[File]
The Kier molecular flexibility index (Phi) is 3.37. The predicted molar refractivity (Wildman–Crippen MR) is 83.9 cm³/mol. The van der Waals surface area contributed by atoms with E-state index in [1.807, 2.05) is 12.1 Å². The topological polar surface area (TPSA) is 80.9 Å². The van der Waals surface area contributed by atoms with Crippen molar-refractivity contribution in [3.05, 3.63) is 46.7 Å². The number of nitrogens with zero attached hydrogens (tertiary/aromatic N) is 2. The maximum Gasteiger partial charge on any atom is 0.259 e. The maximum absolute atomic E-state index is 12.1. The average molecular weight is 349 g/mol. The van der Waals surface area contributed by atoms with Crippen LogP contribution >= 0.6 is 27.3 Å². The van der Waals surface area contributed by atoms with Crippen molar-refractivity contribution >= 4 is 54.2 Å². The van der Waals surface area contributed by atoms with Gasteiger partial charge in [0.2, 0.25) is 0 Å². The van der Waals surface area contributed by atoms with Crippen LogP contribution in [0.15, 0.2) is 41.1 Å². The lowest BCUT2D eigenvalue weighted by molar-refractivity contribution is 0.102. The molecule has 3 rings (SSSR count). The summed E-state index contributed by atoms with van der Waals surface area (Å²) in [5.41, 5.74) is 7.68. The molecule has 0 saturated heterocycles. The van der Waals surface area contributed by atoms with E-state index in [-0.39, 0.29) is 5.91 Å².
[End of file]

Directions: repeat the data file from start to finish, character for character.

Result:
The Kier molecular flexibility index (Phi) is 3.37. The predicted molar refractivity (Wildman–Crippen MR) is 83.9 cm³/mol. The van der Waals surface area contributed by atoms with E-state index in [1.807, 2.05) is 12.1 Å². The topological polar surface area (TPSA) is 80.9 Å². The van der Waals surface area contributed by atoms with Crippen molar-refractivity contribution in [3.05, 3.63) is 46.7 Å². The number of nitrogens with zero attached hydrogens (tertiary/aromatic N) is 2. The maximum Gasteiger partial charge on any atom is 0.259 e. The maximum absolute atomic E-state index is 12.1. The average molecular weight is 349 g/mol. The van der Waals surface area contributed by atoms with Crippen LogP contribution >= 0.6 is 27.3 Å². The van der Waals surface area contributed by atoms with Crippen molar-refractivity contribution >= 4 is 54.2 Å². The van der Waals surface area contributed by atoms with Gasteiger partial charge in [0.2, 0.25) is 0 Å². The van der Waals surface area contributed by atoms with Crippen LogP contribution in [0.15, 0.2) is 41.1 Å². The lowest BCUT2D eigenvalue weighted by molar-refractivity contribution is 0.102. The molecule has 3 rings (SSSR count). The summed E-state index contributed by atoms with van der Waals surface area (Å²) in [5.41, 5.74) is 7.68. The molecule has 0 saturated heterocycles. The van der Waals surface area contributed by atoms with E-state index in [-0.39, 0.29) is 5.91 Å².